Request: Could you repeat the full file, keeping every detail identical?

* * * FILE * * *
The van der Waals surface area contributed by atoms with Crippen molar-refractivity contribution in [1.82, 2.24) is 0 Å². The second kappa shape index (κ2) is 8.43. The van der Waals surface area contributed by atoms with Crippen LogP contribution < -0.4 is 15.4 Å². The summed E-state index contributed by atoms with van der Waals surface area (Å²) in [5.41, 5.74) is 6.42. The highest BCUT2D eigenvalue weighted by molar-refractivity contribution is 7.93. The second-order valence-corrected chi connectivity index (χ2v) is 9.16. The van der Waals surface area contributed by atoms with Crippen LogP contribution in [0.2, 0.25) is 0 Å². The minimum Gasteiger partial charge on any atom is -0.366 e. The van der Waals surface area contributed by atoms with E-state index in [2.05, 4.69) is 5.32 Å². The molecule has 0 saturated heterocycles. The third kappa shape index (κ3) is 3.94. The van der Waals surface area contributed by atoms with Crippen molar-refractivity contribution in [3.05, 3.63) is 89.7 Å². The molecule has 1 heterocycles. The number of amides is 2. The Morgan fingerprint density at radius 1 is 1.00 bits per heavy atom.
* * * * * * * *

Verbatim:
The van der Waals surface area contributed by atoms with Crippen molar-refractivity contribution in [1.82, 2.24) is 0 Å². The second kappa shape index (κ2) is 8.43. The van der Waals surface area contributed by atoms with Crippen LogP contribution < -0.4 is 15.4 Å². The summed E-state index contributed by atoms with van der Waals surface area (Å²) in [5.41, 5.74) is 6.42. The highest BCUT2D eigenvalue weighted by molar-refractivity contribution is 7.93. The second-order valence-corrected chi connectivity index (χ2v) is 9.16. The van der Waals surface area contributed by atoms with Crippen LogP contribution in [0.2, 0.25) is 0 Å². The minimum Gasteiger partial charge on any atom is -0.366 e. The van der Waals surface area contributed by atoms with E-state index in [2.05, 4.69) is 5.32 Å². The molecule has 0 saturated heterocycles. The third kappa shape index (κ3) is 3.94. The van der Waals surface area contributed by atoms with Crippen molar-refractivity contribution in [3.05, 3.63) is 89.7 Å². The molecule has 1 heterocycles. The number of amides is 2. The Morgan fingerprint density at radius 1 is 1.00 bits per heavy atom.